(718) 858-8663

Aly Raisman

Questions or more info?
Or call 718.858.8663

reCAPTCHA is required.


Olympic gold medalist Aly Raisman, one of the country’s most decorated gymnasts, spoke before a packed audience on Tuesday, October 24, 2017 at Hannah Senesh Community Day School.

The two-time Olympian took part in a conversation moderated by journalist Virginia Heffernan, a Senesh parent. The evening focused on the Jewish values that have helped shape Raisman’s competitive spirit as a gymnast and have motivated her to speak out on important issues.

Raisman attributed her success to a sheer love of gymnastics, immense amounts of hard work, a healthy dose of self confidence, and parents who supported her — leaving the pushing to her coaches. When six-year-old Aly was the only one in her gymnastics class who did not get to move up to the next level, her parents made her feel special, she said, as if it were a privilege to repeat the class.

As a child, Raisman correctly predicted that she would compete in the Olympics in the floor exercise, even though “floor was my worst event,” she said, laughing. “I’ve seen videos of myself back then and it’s not that pretty, but I worked hard.” She added: “I think there’s something really powerful about being sure of yourself.”

When Raisman performed the dazzling floor routine that would win her a gold medal during the 2012 London games, she was accompanied by “Hava Nagila,” the popular Jewish folk song. Raisman, who selected the music when she was 17 years old, said that she has come to appreciate how powerfully the choice resonated with Jewish audiences across the country.

“What I have learned over the years is how proud I am to be a Jew,” she said. “I didn’t realize that I would not only get to represent the United States of America, I would also get to represent the Jewish community all over the world.”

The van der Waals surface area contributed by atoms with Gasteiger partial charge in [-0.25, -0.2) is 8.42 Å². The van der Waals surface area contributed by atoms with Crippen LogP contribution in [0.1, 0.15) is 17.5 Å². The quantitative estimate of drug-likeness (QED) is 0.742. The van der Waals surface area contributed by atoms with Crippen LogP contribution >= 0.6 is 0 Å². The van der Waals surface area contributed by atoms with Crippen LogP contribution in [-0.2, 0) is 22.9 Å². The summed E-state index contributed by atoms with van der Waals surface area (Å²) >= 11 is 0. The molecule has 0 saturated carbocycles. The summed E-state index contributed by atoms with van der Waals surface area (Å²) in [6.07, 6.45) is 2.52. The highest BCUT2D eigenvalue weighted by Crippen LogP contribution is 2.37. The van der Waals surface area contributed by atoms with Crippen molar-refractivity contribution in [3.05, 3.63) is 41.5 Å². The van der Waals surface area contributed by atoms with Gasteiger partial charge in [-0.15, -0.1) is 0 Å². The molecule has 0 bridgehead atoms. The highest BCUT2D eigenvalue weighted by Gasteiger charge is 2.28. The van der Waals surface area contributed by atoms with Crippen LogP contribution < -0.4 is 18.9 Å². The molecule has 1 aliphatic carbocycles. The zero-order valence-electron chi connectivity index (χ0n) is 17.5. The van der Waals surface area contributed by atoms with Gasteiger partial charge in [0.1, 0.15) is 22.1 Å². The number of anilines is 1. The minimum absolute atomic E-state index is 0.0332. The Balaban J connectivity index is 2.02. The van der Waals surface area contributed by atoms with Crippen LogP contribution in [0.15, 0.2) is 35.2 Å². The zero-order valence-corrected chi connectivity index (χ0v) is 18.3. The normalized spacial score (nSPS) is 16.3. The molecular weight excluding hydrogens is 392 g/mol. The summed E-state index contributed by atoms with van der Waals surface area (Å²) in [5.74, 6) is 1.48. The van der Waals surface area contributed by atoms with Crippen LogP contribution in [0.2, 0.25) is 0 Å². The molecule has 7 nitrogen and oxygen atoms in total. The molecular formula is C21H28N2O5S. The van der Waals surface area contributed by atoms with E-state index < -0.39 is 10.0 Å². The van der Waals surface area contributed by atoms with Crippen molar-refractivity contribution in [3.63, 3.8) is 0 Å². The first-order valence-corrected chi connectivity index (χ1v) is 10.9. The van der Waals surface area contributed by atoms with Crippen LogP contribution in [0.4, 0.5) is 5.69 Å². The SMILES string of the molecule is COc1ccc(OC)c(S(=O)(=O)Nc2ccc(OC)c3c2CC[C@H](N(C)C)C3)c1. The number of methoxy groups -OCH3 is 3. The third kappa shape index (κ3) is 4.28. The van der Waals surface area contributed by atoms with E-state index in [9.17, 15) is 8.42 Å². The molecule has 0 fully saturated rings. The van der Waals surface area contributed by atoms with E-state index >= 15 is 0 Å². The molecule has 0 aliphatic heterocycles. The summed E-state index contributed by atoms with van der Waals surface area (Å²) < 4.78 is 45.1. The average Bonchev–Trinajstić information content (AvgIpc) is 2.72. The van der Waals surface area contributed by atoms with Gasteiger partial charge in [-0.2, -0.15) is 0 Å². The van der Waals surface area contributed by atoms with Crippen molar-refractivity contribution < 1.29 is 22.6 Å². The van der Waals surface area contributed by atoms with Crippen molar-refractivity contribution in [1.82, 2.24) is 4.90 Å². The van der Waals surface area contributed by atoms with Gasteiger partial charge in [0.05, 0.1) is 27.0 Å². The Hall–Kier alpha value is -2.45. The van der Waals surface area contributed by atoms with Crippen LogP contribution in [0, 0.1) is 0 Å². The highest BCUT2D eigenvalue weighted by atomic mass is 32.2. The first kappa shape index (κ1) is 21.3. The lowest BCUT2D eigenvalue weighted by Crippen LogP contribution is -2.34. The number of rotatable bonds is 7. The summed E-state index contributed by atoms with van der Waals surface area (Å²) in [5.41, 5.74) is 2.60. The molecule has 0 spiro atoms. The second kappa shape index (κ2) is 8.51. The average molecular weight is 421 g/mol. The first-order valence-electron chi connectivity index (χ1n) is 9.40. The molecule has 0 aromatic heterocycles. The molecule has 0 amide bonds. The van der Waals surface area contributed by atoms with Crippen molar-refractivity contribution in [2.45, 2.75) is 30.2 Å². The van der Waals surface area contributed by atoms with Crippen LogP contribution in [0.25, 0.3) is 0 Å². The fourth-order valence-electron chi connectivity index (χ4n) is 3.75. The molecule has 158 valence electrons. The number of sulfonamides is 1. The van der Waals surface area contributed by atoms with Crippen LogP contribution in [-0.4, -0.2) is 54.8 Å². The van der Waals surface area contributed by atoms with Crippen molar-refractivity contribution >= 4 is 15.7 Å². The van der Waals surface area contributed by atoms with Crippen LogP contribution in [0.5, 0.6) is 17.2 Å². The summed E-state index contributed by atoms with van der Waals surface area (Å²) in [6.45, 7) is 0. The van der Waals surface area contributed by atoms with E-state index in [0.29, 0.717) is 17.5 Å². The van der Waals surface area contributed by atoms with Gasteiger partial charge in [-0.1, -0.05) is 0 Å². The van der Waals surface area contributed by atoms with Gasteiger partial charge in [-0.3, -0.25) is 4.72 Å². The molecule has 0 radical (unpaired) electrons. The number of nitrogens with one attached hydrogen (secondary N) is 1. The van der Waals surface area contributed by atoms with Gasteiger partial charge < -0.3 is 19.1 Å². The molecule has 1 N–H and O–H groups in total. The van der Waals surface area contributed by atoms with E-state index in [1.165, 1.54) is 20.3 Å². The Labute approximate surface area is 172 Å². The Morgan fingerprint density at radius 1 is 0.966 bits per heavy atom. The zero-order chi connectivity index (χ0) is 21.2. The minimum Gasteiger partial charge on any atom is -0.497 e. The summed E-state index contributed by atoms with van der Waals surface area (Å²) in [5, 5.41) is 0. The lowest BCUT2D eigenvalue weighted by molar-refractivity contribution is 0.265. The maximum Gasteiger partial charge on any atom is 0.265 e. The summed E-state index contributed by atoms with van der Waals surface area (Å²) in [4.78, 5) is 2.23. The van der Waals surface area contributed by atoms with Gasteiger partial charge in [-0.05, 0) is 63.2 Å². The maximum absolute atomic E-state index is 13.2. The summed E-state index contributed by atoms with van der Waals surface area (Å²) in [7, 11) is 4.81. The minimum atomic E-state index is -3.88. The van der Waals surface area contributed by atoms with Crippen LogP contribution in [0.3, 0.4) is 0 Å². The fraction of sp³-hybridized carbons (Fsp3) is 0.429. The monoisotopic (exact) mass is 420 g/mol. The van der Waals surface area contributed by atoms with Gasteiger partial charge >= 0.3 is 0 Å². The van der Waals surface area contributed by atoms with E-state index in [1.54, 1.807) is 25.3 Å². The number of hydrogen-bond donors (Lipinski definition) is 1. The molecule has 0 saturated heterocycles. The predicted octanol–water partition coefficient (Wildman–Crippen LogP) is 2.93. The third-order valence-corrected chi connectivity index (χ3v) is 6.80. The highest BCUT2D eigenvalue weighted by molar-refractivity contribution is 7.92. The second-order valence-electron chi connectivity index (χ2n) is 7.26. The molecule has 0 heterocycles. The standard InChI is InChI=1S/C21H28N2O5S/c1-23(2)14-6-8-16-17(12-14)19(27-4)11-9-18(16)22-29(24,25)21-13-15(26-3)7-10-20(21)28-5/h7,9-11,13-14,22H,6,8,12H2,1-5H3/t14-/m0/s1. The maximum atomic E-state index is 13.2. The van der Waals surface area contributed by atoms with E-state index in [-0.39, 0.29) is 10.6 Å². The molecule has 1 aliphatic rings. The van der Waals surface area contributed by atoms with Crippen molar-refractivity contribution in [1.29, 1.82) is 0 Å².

Raisman, an outspoken advocate for body positivity and against bullying, described the lingering effects of being mocked, in fifth grade gym class, by boys who were intimidated by her when she beat them in a chin-up competition and who called her muscular arms “disgusting.”

“Up until last year I never wanted to wear tank tops,” she said. “It took me a long time to get over it. Finally, after this past Olympics, I just said, ‘You know, you can wake up in the morning and you can feel self-conscious, or you can wake up in the morning and embrace who you are.’”

Asked what advice she had for young gymnasts and their parents, Raisman said, “Don’t push your kids too hard in sports. My parents taught me that people remember you for the kind of person you are rather than what place you are on the podium. No one has any idea what place I got when I was ten years old. What makes you stand out is the kind of person you are and the impact that you have on other people. If you’re the nicest, the kindest, then that’s far more important.”

Raisman was the second speaker in Conversations@Senesh. The series highlights the strong connection between timeless Jewish values and modern professional accomplishments that continue to improve the world.

“We are so inspired by Aly Raisman’s passion and dedication,” said Nicole Nash, Hannah Senesh Head of School. “She is a role model to many of our students.”

The evening took place at the school and included a meet and greet reception.